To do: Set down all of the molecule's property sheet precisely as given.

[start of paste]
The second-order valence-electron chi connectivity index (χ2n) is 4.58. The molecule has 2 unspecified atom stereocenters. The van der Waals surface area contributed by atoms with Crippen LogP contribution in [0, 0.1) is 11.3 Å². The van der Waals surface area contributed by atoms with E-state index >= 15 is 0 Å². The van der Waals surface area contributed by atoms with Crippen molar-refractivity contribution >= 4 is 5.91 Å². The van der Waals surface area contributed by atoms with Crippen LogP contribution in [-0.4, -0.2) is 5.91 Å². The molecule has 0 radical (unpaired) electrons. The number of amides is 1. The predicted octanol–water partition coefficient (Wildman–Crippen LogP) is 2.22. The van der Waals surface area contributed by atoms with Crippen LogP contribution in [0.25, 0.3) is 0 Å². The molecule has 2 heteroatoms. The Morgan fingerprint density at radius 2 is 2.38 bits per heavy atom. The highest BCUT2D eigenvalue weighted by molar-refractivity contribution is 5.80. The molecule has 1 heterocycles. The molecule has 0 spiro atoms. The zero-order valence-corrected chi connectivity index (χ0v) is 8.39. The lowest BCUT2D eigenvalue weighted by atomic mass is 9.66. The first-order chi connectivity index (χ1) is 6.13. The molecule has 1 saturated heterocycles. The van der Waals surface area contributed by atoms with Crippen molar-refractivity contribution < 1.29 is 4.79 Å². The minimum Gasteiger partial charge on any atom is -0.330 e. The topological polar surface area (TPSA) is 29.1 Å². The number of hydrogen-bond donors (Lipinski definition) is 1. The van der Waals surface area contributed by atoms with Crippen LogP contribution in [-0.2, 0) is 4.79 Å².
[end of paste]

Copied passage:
The second-order valence-electron chi connectivity index (χ2n) is 4.58. The molecule has 2 unspecified atom stereocenters. The van der Waals surface area contributed by atoms with Crippen LogP contribution in [0, 0.1) is 11.3 Å². The van der Waals surface area contributed by atoms with E-state index >= 15 is 0 Å². The van der Waals surface area contributed by atoms with Crippen molar-refractivity contribution >= 4 is 5.91 Å². The van der Waals surface area contributed by atoms with Crippen LogP contribution in [-0.4, -0.2) is 5.91 Å². The molecule has 0 radical (unpaired) electrons. The number of amides is 1. The predicted octanol–water partition coefficient (Wildman–Crippen LogP) is 2.22. The van der Waals surface area contributed by atoms with Crippen LogP contribution in [0.25, 0.3) is 0 Å². The molecule has 2 heteroatoms. The Morgan fingerprint density at radius 2 is 2.38 bits per heavy atom. The highest BCUT2D eigenvalue weighted by molar-refractivity contribution is 5.80. The molecule has 1 heterocycles. The molecule has 0 spiro atoms. The zero-order valence-corrected chi connectivity index (χ0v) is 8.39. The lowest BCUT2D eigenvalue weighted by atomic mass is 9.66. The first-order chi connectivity index (χ1) is 6.13. The molecule has 1 saturated heterocycles. The van der Waals surface area contributed by atoms with Crippen molar-refractivity contribution < 1.29 is 4.79 Å². The minimum Gasteiger partial charge on any atom is -0.330 e. The topological polar surface area (TPSA) is 29.1 Å². The number of hydrogen-bond donors (Lipinski definition) is 1. The van der Waals surface area contributed by atoms with Crippen LogP contribution in [-0.2, 0) is 4.79 Å².